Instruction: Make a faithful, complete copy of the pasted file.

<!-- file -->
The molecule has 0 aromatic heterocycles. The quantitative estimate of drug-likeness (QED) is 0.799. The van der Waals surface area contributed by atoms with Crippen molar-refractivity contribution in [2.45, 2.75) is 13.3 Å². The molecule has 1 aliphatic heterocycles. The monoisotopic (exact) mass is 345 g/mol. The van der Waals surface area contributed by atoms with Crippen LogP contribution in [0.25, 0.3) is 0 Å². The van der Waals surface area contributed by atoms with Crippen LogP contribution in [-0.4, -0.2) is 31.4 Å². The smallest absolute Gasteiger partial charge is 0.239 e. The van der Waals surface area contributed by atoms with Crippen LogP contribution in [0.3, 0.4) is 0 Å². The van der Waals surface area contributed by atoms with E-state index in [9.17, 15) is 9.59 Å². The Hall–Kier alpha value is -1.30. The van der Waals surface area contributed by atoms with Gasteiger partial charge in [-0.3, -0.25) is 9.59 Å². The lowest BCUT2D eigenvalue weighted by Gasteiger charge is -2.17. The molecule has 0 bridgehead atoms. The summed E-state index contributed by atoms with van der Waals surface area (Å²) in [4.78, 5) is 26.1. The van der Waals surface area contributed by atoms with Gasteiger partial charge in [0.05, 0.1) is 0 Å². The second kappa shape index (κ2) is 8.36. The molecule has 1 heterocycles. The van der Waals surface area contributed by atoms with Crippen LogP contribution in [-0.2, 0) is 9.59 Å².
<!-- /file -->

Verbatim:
The molecule has 0 aromatic heterocycles. The quantitative estimate of drug-likeness (QED) is 0.799. The van der Waals surface area contributed by atoms with Crippen molar-refractivity contribution in [2.45, 2.75) is 13.3 Å². The molecule has 1 aliphatic heterocycles. The monoisotopic (exact) mass is 345 g/mol. The van der Waals surface area contributed by atoms with Crippen LogP contribution in [0.25, 0.3) is 0 Å². The van der Waals surface area contributed by atoms with Crippen LogP contribution in [-0.4, -0.2) is 31.4 Å². The smallest absolute Gasteiger partial charge is 0.239 e. The van der Waals surface area contributed by atoms with Crippen LogP contribution in [0.3, 0.4) is 0 Å². The van der Waals surface area contributed by atoms with E-state index in [9.17, 15) is 9.59 Å². The Hall–Kier alpha value is -1.30. The van der Waals surface area contributed by atoms with Gasteiger partial charge in [-0.3, -0.25) is 9.59 Å². The lowest BCUT2D eigenvalue weighted by Gasteiger charge is -2.17. The molecule has 0 bridgehead atoms. The summed E-state index contributed by atoms with van der Waals surface area (Å²) in [4.78, 5) is 26.1. The van der Waals surface area contributed by atoms with Gasteiger partial charge in [0.05, 0.1) is 0 Å². The second kappa shape index (κ2) is 8.36. The molecule has 1 heterocycles. The van der Waals surface area contributed by atoms with Crippen LogP contribution in [-0.2, 0) is 9.59 Å².